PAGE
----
As the sun dipped down, I went exploring the local market. Walking through the cobbled and curved paths I reached a little market square which was way too quiet to be called a market. Nevertheless, I trotted up and down, bought myself slippers, disappointedly asked around for some local thukpa and finally ended at the last block on the street. The name of that decrepit inn kind of caught my attention. “Hungry Jack”. It looked quite dingy and I almost turned back. But then I thought, come on if I wouldn’t step out of my usual self now, when else? And so I made myself comfortable in that shady country tavern all by myself. A couple of minutes later I was already mingling with a bunch of strangers, who looked pretty amused to see me there alone and a few minutes past we were cheering over a local drink. As frivolous as the evening seems, there are certain moments about a trip that you look back at and smile. A moment of being your uninhibited self, it reveals a bit about yourself that you have come of age in your own way.
|Wooded Trail to quietitude|
My idea of a hill holiday has always been of going for walks with nothing in mind. And the next morning was just this. It is so liberating when there are no plans, no fear of missing out on anything and thus everything you come across is a windfall. Tempo, my friend, was at the door at six thirty, ready to take me around. I asked him to let me sleep in some extra and he agreed. After a couple of hours, we were outdoors, walking through the picturesque wooded trails where the sun beams came in slits, wild flowers fenced the paths and misty clouds hid the distant peaks. We trekked to meet Tempo’s friends in the local basti, chatted with them and came prancing down to a tiny brook of fresh water. Splashing and splishing there, I almost felt childlike with no care in the world. Then out of nowhere he said, “You are very cute…and pretty. I like you.” With the widest smile I ruffled his hair and replied in earnest, “I like you too… Tempo.” The sheer simplicity and innocence of his compliment is what I will hold onto for the longest time.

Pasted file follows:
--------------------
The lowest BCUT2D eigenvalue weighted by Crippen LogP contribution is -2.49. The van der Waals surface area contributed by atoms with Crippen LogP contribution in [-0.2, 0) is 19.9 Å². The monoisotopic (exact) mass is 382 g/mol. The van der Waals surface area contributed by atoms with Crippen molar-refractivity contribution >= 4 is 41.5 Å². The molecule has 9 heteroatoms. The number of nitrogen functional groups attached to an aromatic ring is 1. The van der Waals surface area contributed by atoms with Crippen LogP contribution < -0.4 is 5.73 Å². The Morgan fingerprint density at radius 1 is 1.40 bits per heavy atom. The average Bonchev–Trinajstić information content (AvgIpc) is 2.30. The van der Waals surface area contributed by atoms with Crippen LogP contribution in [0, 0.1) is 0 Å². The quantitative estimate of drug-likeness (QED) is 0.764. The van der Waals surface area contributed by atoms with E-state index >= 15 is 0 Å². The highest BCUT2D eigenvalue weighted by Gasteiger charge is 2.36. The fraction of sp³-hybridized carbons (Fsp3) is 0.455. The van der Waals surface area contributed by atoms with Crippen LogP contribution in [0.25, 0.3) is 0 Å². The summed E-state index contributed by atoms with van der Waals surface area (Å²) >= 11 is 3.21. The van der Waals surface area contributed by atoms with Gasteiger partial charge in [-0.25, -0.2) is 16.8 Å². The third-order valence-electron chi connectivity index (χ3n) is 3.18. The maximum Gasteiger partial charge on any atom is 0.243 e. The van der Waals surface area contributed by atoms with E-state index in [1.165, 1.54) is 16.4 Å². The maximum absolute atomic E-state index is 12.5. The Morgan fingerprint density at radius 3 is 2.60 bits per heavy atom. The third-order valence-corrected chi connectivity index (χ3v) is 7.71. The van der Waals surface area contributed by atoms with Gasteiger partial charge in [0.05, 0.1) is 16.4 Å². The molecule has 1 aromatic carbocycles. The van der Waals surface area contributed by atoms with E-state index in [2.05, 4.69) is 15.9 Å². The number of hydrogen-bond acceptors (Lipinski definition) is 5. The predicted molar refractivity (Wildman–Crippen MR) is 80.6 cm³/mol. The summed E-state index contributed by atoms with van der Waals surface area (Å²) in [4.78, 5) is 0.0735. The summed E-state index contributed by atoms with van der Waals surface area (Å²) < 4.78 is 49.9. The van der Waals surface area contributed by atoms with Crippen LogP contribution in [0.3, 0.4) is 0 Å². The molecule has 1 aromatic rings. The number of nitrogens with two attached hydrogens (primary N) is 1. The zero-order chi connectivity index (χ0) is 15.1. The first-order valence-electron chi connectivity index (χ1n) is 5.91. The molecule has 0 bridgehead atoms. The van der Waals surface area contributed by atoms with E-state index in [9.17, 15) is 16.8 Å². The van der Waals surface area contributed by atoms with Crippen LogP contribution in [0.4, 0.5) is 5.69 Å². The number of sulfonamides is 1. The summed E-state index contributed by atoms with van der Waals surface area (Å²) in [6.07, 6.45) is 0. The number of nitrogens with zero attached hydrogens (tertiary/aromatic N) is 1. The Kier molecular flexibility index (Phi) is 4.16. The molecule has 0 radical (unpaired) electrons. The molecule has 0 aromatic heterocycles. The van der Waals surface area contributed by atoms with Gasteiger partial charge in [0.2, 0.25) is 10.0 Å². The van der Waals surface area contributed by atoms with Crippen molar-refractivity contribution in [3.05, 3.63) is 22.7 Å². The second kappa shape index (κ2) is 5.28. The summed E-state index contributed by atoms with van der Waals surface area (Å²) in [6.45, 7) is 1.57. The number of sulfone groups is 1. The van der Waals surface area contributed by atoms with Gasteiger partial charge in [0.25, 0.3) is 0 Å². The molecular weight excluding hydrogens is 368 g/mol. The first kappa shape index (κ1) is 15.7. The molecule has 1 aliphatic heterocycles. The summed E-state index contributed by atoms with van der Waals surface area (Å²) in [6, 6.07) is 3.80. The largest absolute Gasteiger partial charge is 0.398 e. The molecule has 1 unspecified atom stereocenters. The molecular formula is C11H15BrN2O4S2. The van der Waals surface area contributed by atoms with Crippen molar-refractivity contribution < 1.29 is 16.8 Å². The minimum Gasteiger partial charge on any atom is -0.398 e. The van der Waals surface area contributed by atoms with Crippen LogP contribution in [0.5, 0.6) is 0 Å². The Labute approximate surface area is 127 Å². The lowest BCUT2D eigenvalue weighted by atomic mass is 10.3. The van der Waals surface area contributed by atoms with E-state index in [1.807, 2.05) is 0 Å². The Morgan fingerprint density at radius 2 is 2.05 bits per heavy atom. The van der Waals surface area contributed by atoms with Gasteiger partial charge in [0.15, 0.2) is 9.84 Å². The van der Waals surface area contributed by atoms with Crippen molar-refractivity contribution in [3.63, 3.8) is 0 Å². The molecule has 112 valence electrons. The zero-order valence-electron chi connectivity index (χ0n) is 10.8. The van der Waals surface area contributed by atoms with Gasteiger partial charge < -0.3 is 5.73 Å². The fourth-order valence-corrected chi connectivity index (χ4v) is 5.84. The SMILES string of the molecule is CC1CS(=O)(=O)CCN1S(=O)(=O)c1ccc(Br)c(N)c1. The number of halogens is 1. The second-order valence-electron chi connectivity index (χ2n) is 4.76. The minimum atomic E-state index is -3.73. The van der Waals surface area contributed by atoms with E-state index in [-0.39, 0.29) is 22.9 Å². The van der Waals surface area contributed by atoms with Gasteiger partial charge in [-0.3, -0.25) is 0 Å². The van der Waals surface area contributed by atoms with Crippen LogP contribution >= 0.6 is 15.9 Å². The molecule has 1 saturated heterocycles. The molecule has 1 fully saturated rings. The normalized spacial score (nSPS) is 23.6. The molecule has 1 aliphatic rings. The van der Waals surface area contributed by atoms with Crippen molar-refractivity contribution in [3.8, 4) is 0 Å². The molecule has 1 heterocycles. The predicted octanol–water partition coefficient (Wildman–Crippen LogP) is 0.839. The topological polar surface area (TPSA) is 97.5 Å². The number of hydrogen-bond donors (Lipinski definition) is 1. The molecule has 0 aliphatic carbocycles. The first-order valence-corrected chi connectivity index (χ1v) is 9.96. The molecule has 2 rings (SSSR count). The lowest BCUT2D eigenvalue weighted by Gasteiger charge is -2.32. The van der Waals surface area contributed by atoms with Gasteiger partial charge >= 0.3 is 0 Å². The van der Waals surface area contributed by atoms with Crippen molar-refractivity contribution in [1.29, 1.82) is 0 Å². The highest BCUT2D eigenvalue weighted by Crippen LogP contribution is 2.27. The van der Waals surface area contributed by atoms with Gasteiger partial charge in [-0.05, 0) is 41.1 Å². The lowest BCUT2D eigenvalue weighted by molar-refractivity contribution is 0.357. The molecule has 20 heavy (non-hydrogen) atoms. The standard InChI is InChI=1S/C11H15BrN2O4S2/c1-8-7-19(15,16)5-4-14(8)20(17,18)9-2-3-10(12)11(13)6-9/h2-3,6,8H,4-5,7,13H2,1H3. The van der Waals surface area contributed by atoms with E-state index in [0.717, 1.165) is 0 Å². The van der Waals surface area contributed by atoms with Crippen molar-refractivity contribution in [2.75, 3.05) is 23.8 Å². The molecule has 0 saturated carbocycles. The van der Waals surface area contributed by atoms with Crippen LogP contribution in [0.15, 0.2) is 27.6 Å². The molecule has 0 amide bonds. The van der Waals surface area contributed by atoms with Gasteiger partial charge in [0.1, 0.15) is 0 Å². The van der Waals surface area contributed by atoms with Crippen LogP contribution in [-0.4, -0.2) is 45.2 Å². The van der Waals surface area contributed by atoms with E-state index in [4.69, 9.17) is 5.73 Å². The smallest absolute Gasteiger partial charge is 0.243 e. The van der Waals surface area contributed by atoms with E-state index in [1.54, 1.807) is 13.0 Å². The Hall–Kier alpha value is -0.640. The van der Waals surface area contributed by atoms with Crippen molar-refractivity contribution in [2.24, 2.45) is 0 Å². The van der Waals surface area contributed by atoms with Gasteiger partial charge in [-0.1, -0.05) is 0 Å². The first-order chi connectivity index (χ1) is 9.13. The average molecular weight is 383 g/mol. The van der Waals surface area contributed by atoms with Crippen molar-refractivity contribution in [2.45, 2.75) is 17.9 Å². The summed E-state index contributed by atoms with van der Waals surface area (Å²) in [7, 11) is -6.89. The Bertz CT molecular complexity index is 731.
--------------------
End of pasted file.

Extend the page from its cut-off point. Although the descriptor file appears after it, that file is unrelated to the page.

|With Tempo (centre blue t-shirt) and his freinds|
Later in the day, as I sat by myself cohering my thoughts, I felt wrapped in a meditative moment. For that precise moment, nothing else mattered, the rest of the world with its trappings dissolved. My apprehensions to fit or misfit in a group of naturalists, outside my comfort zone, rested in peace. I could only think of Khalil Gibran’s lines, “…let there be spaces in your togetherness”. When my husband and I in particular and everyone else in general could be left to do or not do as they chose. The flow of life is so harmoniously simple when expectations are minimal.
And as I walked to the monastery that evening cocooned in joy, I sincerely felt that you need to have a divine grace in your life to experience even these random moments of unrestrained bliss. And I only feel humbled and grateful to live these instances of sheer personal growth in awareness. How I wish I can retain this ease of living as my Kewzing souvenir.